Transfer of Value Value paid in form of money   can be transferred to other place as well
Eg : Person earning in Bangalore can transfer it to his Parents in Punjab
Deferred Payment We can make deferred payments like paying in advance (like Paying Rent of Dish TV at once) or Paying later (eg taking car on loan)
This is possible because we can measure the time value of Money using Interest Rate

Benefits of Money Economy

  • Due to Money’s Primary and Derivative Functions, it can be used for Social Empowerment, Dalit Entrepreneurship etc. Labour and Service of each kind can be paid which wasn’t possible in Barter Economy.
  • It also helps in Redistribution of National Income (via System of Taxation)

Evolution of Money

Evolution of Money

1 . Commodity Money

  • This is the first stage in Evolution of Money
  • In this, a particular commodity is used to measure the value .
  • Eg : Cocoa Beans (used by Aztecs) . Cowry Shells (in India) , Cigarettes (in Jails) etc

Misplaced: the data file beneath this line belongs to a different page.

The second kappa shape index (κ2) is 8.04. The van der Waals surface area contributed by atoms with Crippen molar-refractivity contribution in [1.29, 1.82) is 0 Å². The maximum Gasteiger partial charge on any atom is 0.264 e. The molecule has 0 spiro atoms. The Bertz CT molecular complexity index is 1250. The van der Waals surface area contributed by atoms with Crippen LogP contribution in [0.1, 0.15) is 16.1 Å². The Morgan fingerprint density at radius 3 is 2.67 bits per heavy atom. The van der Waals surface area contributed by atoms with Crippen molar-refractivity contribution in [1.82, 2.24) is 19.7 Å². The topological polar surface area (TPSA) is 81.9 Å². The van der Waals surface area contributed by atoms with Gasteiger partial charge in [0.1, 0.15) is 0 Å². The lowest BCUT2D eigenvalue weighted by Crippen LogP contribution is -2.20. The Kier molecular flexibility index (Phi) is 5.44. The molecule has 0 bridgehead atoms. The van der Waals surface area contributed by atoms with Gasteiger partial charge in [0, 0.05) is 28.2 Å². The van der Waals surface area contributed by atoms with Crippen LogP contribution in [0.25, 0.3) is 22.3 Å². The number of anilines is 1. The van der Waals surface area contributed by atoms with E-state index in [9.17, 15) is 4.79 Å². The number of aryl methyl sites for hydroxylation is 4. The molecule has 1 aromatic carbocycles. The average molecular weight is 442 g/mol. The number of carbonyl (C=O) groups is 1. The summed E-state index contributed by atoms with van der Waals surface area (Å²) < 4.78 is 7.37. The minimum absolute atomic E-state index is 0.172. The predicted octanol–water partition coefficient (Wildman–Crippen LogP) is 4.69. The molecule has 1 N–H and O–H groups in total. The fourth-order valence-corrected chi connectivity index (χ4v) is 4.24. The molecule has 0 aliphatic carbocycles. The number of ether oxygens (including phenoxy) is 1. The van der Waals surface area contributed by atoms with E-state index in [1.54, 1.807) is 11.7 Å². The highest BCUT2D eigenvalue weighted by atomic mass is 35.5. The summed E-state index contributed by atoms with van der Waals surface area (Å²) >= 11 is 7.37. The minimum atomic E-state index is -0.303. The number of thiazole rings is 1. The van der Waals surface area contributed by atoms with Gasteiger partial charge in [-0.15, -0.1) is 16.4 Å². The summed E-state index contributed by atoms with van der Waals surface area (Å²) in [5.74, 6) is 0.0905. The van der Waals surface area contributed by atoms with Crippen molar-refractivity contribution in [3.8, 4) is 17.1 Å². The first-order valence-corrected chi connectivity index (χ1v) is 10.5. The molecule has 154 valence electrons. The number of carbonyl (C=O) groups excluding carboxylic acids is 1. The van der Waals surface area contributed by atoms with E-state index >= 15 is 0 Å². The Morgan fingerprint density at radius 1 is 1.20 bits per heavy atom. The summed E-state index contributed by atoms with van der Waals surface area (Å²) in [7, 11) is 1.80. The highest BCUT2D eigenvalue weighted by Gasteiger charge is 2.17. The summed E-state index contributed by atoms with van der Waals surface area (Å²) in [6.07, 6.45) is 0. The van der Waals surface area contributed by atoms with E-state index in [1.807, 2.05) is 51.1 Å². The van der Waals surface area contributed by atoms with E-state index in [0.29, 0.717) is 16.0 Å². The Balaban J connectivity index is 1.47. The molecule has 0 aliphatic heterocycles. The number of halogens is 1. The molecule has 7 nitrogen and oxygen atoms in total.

• Note – Commodity Money has Intrinsic Value too

Different Examples of Commodity Money 

Examples of Commodity Money

2. Metallic Money

  • In this, Traders and Kings used to stamp their marks on Coins to ensure that metal is of uniform quantity and quality.

Benefits

  • It has Intrinsic Value
  • It is Non Perishable
  • It is divisible & fungible
  • Even Foreign Trade possible

Full Bodied Coin vs Token Coin

Full Bodied Coin In this , Intrinsic Value of Coin is equal to or greater than face value
Eg : One Rupee Coin of British India (shown below) had face value of 1 ₹ but if somebody melted the Silver and sold that silver in the market, it was of greater than 1 ₹ .
Token Coin In this, Intrinsic Value of Coin is lower than its face value
Eg : Present 1 ₹ Coin
FUll Bodies Coin vs Token Coin

Issues with Full Bodied coin

  • Full Bodied coins result in various problems . People start to melt metal from Coin and use it for other things.
  • Same thing was seen in recent past in Indian Coinage too. Indian ₹5 Coins were send to Bangladesh where cost of  metal was more . They used to melt the coin and make blades out of that.  To tackle this, Cupro-Nickel coins were introduced so that such activities can be stopped .